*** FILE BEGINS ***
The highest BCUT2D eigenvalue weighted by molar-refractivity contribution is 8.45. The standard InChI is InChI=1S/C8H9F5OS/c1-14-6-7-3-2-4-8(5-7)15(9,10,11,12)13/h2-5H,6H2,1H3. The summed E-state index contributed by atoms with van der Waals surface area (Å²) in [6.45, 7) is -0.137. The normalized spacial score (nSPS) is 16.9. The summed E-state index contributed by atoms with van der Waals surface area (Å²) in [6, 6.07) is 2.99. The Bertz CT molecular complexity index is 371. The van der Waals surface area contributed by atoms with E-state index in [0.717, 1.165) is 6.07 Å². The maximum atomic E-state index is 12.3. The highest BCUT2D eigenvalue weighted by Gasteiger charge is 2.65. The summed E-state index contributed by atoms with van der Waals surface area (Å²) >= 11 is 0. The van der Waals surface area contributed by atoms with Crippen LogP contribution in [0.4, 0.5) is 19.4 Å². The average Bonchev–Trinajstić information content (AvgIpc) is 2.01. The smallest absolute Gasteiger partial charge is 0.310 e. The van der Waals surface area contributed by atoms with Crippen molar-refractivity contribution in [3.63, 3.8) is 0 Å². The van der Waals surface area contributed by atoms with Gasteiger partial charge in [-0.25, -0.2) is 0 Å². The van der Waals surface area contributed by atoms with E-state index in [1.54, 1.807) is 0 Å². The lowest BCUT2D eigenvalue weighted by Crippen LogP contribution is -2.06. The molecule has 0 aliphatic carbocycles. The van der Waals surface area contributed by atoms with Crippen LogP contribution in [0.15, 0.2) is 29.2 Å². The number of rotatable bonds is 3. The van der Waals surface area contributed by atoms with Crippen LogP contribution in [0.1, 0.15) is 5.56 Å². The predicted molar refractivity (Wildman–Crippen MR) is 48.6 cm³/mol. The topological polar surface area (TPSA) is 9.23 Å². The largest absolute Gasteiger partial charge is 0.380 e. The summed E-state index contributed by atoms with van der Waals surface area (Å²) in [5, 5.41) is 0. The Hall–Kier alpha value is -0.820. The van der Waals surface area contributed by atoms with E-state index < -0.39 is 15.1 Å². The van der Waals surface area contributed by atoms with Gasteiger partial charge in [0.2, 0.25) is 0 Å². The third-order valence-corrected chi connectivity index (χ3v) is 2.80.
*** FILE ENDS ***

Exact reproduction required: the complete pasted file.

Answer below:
The highest BCUT2D eigenvalue weighted by molar-refractivity contribution is 8.45. The standard InChI is InChI=1S/C8H9F5OS/c1-14-6-7-3-2-4-8(5-7)15(9,10,11,12)13/h2-5H,6H2,1H3. The summed E-state index contributed by atoms with van der Waals surface area (Å²) in [6.45, 7) is -0.137. The normalized spacial score (nSPS) is 16.9. The summed E-state index contributed by atoms with van der Waals surface area (Å²) in [6, 6.07) is 2.99. The Bertz CT molecular complexity index is 371. The van der Waals surface area contributed by atoms with E-state index in [0.717, 1.165) is 6.07 Å². The maximum atomic E-state index is 12.3. The highest BCUT2D eigenvalue weighted by Gasteiger charge is 2.65. The summed E-state index contributed by atoms with van der Waals surface area (Å²) >= 11 is 0. The van der Waals surface area contributed by atoms with Crippen LogP contribution in [0.4, 0.5) is 19.4 Å². The average Bonchev–Trinajstić information content (AvgIpc) is 2.01. The smallest absolute Gasteiger partial charge is 0.310 e. The van der Waals surface area contributed by atoms with Crippen molar-refractivity contribution in [3.63, 3.8) is 0 Å². The van der Waals surface area contributed by atoms with Gasteiger partial charge in [-0.25, -0.2) is 0 Å². The van der Waals surface area contributed by atoms with E-state index in [1.54, 1.807) is 0 Å². The lowest BCUT2D eigenvalue weighted by Crippen LogP contribution is -2.06. The molecule has 0 aliphatic carbocycles. The van der Waals surface area contributed by atoms with Crippen LogP contribution in [0.15, 0.2) is 29.2 Å². The number of rotatable bonds is 3. The van der Waals surface area contributed by atoms with Crippen LogP contribution in [0.1, 0.15) is 5.56 Å². The predicted molar refractivity (Wildman–Crippen MR) is 48.6 cm³/mol. The topological polar surface area (TPSA) is 9.23 Å². The largest absolute Gasteiger partial charge is 0.380 e. The summed E-state index contributed by atoms with van der Waals surface area (Å²) in [5, 5.41) is 0. The Hall–Kier alpha value is -0.820. The van der Waals surface area contributed by atoms with E-state index < -0.39 is 15.1 Å². The van der Waals surface area contributed by atoms with Gasteiger partial charge in [0.2, 0.25) is 0 Å². The third-order valence-corrected chi connectivity index (χ3v) is 2.80.